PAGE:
It's easy to think that SAP and SBEM calculations are the same things. In truth, they are very similar in nature. While SAP calculations are used to accurately calculate the carbon emission and energy performance of a dwelling, SBEM calculations are applicable to commercial buildings not for dwelling purposes. This includes offices, warehouses and retail units.
Over the years Laurence Jay Ltd have conducted SBEM calculations on buildings of all sizes and nature. We extend our services to cover Cheshire, Manchester and the North West to all commercial and industrial customers. With over 30 years of experience, you can count on us to provide a professional and accurate report.
SBEM is an abbreviation of "Simplified Building Energy Model". The process of the SBEM calculation is very similar to SAP calculations. The assessor conducts the calculations based on the scaled plans, sections and specifications of the building before building work commences. The criteria of the SBEM includes the following:
- The heat retaining value of the building fabric
- Solar gain from openings such as doors and windows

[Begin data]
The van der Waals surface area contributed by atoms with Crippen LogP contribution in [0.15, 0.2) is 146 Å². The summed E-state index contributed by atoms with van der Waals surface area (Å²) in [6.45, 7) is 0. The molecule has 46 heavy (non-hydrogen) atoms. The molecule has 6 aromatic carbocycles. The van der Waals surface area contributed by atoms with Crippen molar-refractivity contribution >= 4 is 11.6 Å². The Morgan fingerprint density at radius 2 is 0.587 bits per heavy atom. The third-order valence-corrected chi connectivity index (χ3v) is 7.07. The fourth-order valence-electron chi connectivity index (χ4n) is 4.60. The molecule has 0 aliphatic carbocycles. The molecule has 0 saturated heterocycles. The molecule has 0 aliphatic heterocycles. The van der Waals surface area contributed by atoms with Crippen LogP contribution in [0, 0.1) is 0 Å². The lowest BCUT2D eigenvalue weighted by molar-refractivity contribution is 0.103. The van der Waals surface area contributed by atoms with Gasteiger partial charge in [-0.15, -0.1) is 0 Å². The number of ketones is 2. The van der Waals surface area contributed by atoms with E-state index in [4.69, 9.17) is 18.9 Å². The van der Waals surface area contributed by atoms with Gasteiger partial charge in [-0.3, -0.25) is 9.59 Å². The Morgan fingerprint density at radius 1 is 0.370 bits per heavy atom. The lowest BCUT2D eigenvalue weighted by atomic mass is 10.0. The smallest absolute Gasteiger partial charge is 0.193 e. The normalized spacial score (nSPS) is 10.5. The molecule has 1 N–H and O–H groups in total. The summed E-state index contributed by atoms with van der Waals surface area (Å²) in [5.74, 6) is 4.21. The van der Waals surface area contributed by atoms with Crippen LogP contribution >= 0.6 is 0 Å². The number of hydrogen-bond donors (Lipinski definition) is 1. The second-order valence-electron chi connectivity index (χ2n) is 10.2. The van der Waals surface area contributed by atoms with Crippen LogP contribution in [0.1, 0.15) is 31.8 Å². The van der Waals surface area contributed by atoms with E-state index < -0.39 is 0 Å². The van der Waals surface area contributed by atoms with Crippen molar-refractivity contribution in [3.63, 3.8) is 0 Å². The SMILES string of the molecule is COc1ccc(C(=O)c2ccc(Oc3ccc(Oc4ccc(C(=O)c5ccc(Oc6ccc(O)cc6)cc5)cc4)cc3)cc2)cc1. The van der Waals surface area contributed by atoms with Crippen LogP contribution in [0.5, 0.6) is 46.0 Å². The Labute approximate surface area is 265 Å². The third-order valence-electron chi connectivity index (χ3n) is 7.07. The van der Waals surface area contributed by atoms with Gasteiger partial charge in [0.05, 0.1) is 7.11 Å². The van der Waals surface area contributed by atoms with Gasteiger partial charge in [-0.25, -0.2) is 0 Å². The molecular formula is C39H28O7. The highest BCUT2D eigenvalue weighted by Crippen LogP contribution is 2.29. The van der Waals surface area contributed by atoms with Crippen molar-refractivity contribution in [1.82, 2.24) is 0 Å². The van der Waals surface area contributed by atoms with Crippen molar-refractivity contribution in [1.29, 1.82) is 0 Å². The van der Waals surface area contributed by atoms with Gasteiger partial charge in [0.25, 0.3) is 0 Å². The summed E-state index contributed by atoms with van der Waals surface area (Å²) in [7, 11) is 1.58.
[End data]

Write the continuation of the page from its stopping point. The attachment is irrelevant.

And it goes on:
- Energy consumption of HVAC systems
- Air tightness of the building
- Renewable energy sources
- Materials used in the construction
Much like its residential counterpart, the SBEM calculation is a crucial element of Building Regulations Part L. It results in a score from 1-100 indicating the energy performance of the building, which in turn produces the Energy Performance Certificate. You are not legally allowed to sell or rent a property without an EPC. The SBEM also calculates the Carbon emission of the proposed building and is used by the government to track the progress towards any energy and environmental policy initiatives.
SBEM conversions are also mandatory for extensions and conversions on commercial, industrial and non-residential properties. In either case, it's recommended to use the same assessor to conduct the SBEM calculation and the final calculation which produces the EPC. This is to avoid any miscommunication and confusion which could lead to costly delays. You should only use an independent, accredited Level 4 or 5 energy assessor.